21st Century Fox and News Corp, owner of The Wall Street Journal, were until mid-2013 part of the same company.
It’s not just Bill Ackman who’s skeptical about the business model at Herbalife Inc.
William Kelly Jr., a vice president at Hartford Financial Services Group Inc., said in an interview with MoneyBeat Tuesday that Herbalife had approached his company for several years to buy so-called directors-and-officers polices, a type of insurance that covers the legal costs of board members and senior executives if they get sued.
Speaking at the sidelines of Mr. Ackman’s latest presentation about Herbalife, Mr. Kelly said he had been wary about providing the coverage because of his skepticism about how Herbalife generated its revenue.
“I’ve never gotten comfortable with the business model,” he said. Mr. Ackman’s latest presentation, he said, validated his doubts about Herbalife. “Ackman was certainly successful today in creating more doubts about how Herbalife makes money.”
A Herbalife spokesperson didn’t respond to a request for a comment about the firm’s insurance coverage.
–Steven Russolillo and Erik Holm contributed to this article.
“Oh, to be back in the land of Coca-Cola ,” Bob Dylan once sang, and the lyric popped in our head this morning, because the news crossing the Tape on Tuesday – big, blue-chip earnings reports and key consumer data – provides a pretty good look at how things are in the land of Coca-Cola.
Tuesday is a big day for Dow components. Six of the index’s 30 members report earnings (five before the bell, one after market close), providing an unusually good “tell” on the state of the consumer both here in the U.S. and globally.
Coca-Cola, McDonald's , DuPont, United Technologies and Verizon all reported earnings before the bell. Microsoft reports after the market closes. The Street was not impressed. Of the five that reported, only Verizon is higher in midday trading; the others are all in the red, with Coke down 3%. That’s on a day when the Dow itself is up about 70 points.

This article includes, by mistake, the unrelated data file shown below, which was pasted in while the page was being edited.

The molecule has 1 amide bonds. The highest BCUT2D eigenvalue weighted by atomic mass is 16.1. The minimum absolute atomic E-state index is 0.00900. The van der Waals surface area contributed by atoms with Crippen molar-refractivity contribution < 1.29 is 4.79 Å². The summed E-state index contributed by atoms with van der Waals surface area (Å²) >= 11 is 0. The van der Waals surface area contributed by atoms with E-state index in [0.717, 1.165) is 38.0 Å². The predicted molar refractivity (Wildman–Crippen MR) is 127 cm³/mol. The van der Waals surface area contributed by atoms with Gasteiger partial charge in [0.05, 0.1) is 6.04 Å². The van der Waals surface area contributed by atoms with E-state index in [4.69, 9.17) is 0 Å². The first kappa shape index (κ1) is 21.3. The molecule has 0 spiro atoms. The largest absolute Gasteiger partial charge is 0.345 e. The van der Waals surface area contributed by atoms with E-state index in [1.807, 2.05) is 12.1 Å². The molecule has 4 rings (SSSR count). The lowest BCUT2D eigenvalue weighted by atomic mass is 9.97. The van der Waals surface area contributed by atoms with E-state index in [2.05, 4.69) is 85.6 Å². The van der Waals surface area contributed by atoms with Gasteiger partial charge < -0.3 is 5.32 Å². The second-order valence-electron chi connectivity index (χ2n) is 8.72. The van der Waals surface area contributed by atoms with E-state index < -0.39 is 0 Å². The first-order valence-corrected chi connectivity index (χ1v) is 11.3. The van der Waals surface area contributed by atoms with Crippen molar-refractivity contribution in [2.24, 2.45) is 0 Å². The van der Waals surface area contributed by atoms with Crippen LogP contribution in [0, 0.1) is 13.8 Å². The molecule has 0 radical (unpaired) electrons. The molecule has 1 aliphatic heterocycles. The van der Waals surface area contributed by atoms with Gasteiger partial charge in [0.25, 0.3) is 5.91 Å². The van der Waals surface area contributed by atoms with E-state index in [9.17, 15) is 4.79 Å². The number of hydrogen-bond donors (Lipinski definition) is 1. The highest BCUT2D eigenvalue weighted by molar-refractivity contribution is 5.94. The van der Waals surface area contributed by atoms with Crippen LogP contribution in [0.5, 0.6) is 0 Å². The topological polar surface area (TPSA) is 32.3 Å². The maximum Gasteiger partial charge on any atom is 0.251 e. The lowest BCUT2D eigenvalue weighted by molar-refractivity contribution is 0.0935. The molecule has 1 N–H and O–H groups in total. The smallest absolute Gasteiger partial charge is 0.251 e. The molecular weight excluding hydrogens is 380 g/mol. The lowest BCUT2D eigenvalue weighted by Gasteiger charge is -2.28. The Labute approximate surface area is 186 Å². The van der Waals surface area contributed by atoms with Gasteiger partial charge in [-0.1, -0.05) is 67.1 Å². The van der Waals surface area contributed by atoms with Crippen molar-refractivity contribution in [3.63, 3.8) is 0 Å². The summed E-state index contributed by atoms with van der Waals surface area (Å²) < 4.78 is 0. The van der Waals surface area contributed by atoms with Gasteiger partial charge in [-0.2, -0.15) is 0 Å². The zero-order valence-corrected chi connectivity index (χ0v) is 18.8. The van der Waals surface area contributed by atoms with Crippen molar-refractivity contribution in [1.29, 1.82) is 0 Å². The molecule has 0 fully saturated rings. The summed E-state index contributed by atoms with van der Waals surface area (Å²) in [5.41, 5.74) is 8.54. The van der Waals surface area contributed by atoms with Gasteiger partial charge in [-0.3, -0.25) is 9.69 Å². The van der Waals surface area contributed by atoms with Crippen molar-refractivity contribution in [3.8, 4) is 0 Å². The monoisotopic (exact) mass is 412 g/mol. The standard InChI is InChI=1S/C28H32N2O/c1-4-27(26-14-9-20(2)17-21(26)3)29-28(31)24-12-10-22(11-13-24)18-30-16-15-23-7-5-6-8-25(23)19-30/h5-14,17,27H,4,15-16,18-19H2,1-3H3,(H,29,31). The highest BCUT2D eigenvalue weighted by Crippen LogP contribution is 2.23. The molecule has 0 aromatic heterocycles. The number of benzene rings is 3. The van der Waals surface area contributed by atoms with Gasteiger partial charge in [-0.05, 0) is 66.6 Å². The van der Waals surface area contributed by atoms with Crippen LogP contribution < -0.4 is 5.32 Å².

Revenue growth tells you why. Verizon’s revenue rose 7.5% to $21.5 billion from the year prior period. United Technology saw revenue up 7.4% to $17.2 billion. McDonald’s rose 1% to $7.2 billion. For Coke, it was down 1% to $12.6 billion. DuPont’s also slipped to $9.7 billion from $9.8 billion. None of those are particularly strong numbers.
Of that group, Coke, McDonald’s and Verizon probably give the cleanest read of the consumer. The first two saw familiar struggles, and the latter’s nifty increase came with an asterisk.
Verizon found itself getting a big boost from tablet sales, which helped it draw in about 50% more customers than it did a year ago. “Tablets are extremely good for the industry, not just for Verizon,” CFO Fran Shammo said. The rub? That growth came amid heavy promotions, some of which included giving customers a free tablet with existing accounts.
McDonald’s same-store sales were down 1.5%, which the company attributed to “negative comparable guest traffic amid ongoing broad-based challenges.” In other words, the company is saying that the problem isn’t the quality of the Big Mac but the quantity of spare cash in their customers’ wallets.
For the S&P 500 companies as a whole, this is looking like another lackluster earnings season. With about a quarter of the companies having reported, Thomson Reuters is pegging second-quarter earnings growth at 5.1% overall, and that once again is a disappointment; on July 1, growth was pegged at 6.2%, the firm said. On Jan. 1, the estimate was for 9.7%. Revenue growth is now expected to be a modest 3.4%.
The question is: Do these corporate reports speak to broader issues? Coke, for example, saw flat soda volume in North America. Is that about consumer purchasing power, or changing tastes?
This morning’s reports on consumer prices and wages help provide an answer. Consumer prices, including food and energy and not seasonally adjusted, were up about 2.1% from a year ago. Adjusting for that inflation, average hourly wages were actually down 0.1% in June from a year ago.
In other words, even that relatively mild amount of inflation is more than consumer wages can compensate for, which explains the weak revenue growth, and consequently implies that McDonald’s problems are more about their customers’ wallets than the Big Macs.